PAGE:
Becky Bigelow and Bobbie Ray, owners of Absolute Homecare, visit with a potential patient Carie Roman-Darling, in their staff training room.
Becky Bigelow and Bobbie Ray, owners of Absolute Homecare, visit with a potential patient Carie Roman-Darling, in their staff training room.

By Sue Moore

When people need home care, it’s usually an immediate need, say owners of Absolute Homecare service in Portage. “We get lots of calls after weekends and holidays, because families get together then, and realize that mom or dad need more attention than they can give them during the work week,” said co-owner Becky Bigelow.

“On the phone, mom sounds just fine,” she added. “She is likely afraid to give up her independence, so she doesn’t want her kids to know she needs help. Another feeling the senior can experience is not wanting anybody in her home as maybe the caregiver will talk about her.

“This is an aging generation that took care of themselves. As adults they didn’t rely on help. Now they need it but don’t want to be a burden on their children. The family should be able to come and visit and not have to clean the toilets. Let the family be family when they come to visit.” Bigelow added.

Another kind of call, according to Bobbie Ray, the other partner in the business, sounds like this: “Mom just moved in with me. I’m afraid she will set the house on fire while I’m at work. I need help!”

“We go out to the home and make an assessment of the needs. It could be socialization, companionship, or, more seriously, getting out of bed in the morning, getting dressed or some meal preparation. All of this can change at any time and we are flexible in planning the patient’s care,” Ray said.

It’s good if families can start talking about health care early on, Bigelow cautioned. “Here’s the information when you might need it. What are your wishes?” the two agreed. Long term care insurance is recommended. “It’s expensive but so is private care when it gets to be long term,” Ray said. “In the 1970s, this type of policy usually covered facility care. The pendulum has changed to home care, with the goal to keep people in their home as long as possible,” Ray said.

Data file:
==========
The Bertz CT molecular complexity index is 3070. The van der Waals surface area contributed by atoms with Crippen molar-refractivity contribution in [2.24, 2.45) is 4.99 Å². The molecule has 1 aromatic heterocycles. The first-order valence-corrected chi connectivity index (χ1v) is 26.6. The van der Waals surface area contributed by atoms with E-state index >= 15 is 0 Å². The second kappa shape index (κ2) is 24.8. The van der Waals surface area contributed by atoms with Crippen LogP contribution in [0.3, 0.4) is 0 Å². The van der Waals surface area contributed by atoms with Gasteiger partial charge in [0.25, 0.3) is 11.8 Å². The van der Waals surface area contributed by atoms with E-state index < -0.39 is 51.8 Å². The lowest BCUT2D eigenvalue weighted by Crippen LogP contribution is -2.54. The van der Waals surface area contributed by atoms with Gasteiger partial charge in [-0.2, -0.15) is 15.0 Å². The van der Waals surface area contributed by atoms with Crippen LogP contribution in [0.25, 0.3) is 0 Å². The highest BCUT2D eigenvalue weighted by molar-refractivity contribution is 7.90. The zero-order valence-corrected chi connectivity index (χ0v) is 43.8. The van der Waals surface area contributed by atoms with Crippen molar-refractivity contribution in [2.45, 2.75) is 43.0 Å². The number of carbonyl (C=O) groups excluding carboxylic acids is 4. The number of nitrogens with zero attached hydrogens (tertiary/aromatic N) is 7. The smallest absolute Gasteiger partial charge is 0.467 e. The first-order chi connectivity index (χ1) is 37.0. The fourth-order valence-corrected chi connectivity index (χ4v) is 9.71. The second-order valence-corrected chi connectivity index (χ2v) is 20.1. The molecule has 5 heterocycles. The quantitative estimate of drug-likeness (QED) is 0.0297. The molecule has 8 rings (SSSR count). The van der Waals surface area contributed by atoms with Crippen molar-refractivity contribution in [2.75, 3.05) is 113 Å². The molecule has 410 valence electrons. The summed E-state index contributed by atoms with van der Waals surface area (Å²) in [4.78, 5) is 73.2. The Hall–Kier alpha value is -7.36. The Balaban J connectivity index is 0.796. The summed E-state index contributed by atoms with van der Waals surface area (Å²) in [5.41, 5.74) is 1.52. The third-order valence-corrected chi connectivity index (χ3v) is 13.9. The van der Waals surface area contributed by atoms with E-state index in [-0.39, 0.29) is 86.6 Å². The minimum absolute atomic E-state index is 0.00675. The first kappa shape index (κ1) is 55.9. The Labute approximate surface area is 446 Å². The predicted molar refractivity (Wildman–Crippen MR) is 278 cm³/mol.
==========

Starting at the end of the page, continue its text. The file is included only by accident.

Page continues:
The women declare they love their job. “We love to go to work,” Ray said. “We see such a great group of diverse people every day. We never go home mad at each other,” even though they have been in the business together for over ten years.

Bigelow came to Kalamazoo 26 years ago by way of Minneapolis and LaCrosse, Wis. She married a policeman who took a job in Kalamazoo. She had worked at the Mayo Clinic and been in health care all her working years. Ray studied and worked in the finance and hospitality industries, then as a paralegal, while raising her family in Schoolcraft. Ray now lives in rural Mendon. She has done marketing for physicians, medical staffing, and been an administrator at an assisted living facility. The women hire a staff nurse along with three full time employees and lots of part-time people who are hands-on operators.

Home care is not licensed in Michigan and thus they cannot give medications. They don’t accept Medicaid and Medicare because it doesn’t cover services they provide. They are not equipped to offer skilled care such as physical therapy or occupational therapy. Their role is to provide custodial care as it relates to the activities of daily living, they said.

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